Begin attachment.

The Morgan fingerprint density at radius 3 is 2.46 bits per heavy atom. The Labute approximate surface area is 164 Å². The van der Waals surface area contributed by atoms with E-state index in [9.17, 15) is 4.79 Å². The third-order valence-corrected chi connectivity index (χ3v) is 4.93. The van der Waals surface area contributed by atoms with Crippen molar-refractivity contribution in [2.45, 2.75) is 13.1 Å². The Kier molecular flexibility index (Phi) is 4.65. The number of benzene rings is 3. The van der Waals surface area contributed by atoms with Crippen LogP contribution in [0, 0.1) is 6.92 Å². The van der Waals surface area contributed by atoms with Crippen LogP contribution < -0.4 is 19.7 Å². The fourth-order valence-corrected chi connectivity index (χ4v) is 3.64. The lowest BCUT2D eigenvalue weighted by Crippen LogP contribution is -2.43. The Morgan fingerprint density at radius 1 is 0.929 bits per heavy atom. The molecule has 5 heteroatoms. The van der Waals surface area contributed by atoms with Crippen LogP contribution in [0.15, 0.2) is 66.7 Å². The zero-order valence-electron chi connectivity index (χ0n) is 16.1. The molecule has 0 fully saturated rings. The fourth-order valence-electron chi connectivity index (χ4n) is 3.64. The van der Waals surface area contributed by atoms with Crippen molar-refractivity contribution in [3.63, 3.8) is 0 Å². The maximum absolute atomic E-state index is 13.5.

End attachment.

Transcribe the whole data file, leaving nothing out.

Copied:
The Morgan fingerprint density at radius 3 is 2.46 bits per heavy atom. The Labute approximate surface area is 164 Å². The van der Waals surface area contributed by atoms with E-state index in [9.17, 15) is 4.79 Å². The third-order valence-corrected chi connectivity index (χ3v) is 4.93. The van der Waals surface area contributed by atoms with Crippen molar-refractivity contribution in [2.45, 2.75) is 13.1 Å². The Kier molecular flexibility index (Phi) is 4.65. The number of benzene rings is 3. The van der Waals surface area contributed by atoms with Crippen LogP contribution in [0, 0.1) is 6.92 Å². The van der Waals surface area contributed by atoms with Crippen LogP contribution < -0.4 is 19.7 Å². The fourth-order valence-corrected chi connectivity index (χ4v) is 3.64. The lowest BCUT2D eigenvalue weighted by Crippen LogP contribution is -2.43. The Morgan fingerprint density at radius 1 is 0.929 bits per heavy atom. The molecule has 5 heteroatoms. The van der Waals surface area contributed by atoms with Crippen LogP contribution in [0.15, 0.2) is 66.7 Å². The zero-order valence-electron chi connectivity index (χ0n) is 16.1. The molecule has 0 fully saturated rings. The fourth-order valence-electron chi connectivity index (χ4n) is 3.64. The van der Waals surface area contributed by atoms with Crippen molar-refractivity contribution in [3.63, 3.8) is 0 Å². The maximum absolute atomic E-state index is 13.5.